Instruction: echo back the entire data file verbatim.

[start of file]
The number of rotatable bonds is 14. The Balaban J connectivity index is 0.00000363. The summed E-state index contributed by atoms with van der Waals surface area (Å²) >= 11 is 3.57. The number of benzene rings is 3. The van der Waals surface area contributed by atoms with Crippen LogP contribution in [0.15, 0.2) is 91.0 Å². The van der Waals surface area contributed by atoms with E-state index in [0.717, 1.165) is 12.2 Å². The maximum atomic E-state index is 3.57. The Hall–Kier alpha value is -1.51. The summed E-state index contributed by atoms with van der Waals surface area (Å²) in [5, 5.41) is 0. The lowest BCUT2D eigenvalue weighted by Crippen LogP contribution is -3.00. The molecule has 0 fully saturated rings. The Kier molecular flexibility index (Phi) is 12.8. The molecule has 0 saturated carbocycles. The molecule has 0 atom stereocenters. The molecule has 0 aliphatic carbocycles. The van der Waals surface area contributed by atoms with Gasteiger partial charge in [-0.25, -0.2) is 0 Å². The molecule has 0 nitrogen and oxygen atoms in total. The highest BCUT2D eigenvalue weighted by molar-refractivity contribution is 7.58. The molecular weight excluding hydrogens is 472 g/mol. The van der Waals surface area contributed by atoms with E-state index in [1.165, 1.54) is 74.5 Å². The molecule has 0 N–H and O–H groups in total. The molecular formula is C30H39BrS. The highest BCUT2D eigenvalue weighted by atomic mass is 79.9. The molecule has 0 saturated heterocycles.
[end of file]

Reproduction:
The number of rotatable bonds is 14. The Balaban J connectivity index is 0.00000363. The summed E-state index contributed by atoms with van der Waals surface area (Å²) >= 11 is 3.57. The number of benzene rings is 3. The van der Waals surface area contributed by atoms with Crippen LogP contribution in [0.15, 0.2) is 91.0 Å². The van der Waals surface area contributed by atoms with E-state index in [0.717, 1.165) is 12.2 Å². The maximum atomic E-state index is 3.57. The Hall–Kier alpha value is -1.51. The summed E-state index contributed by atoms with van der Waals surface area (Å²) in [5, 5.41) is 0. The lowest BCUT2D eigenvalue weighted by Crippen LogP contribution is -3.00. The molecule has 0 fully saturated rings. The Kier molecular flexibility index (Phi) is 12.8. The molecule has 0 saturated carbocycles. The molecule has 0 atom stereocenters. The molecule has 0 aliphatic carbocycles. The van der Waals surface area contributed by atoms with Gasteiger partial charge in [-0.25, -0.2) is 0 Å². The molecule has 0 nitrogen and oxygen atoms in total. The highest BCUT2D eigenvalue weighted by molar-refractivity contribution is 7.58. The molecular weight excluding hydrogens is 472 g/mol. The van der Waals surface area contributed by atoms with E-state index in [1.165, 1.54) is 74.5 Å². The molecule has 0 N–H and O–H groups in total. The molecular formula is C30H39BrS. The highest BCUT2D eigenvalue weighted by atomic mass is 79.9. The molecule has 0 saturated heterocycles.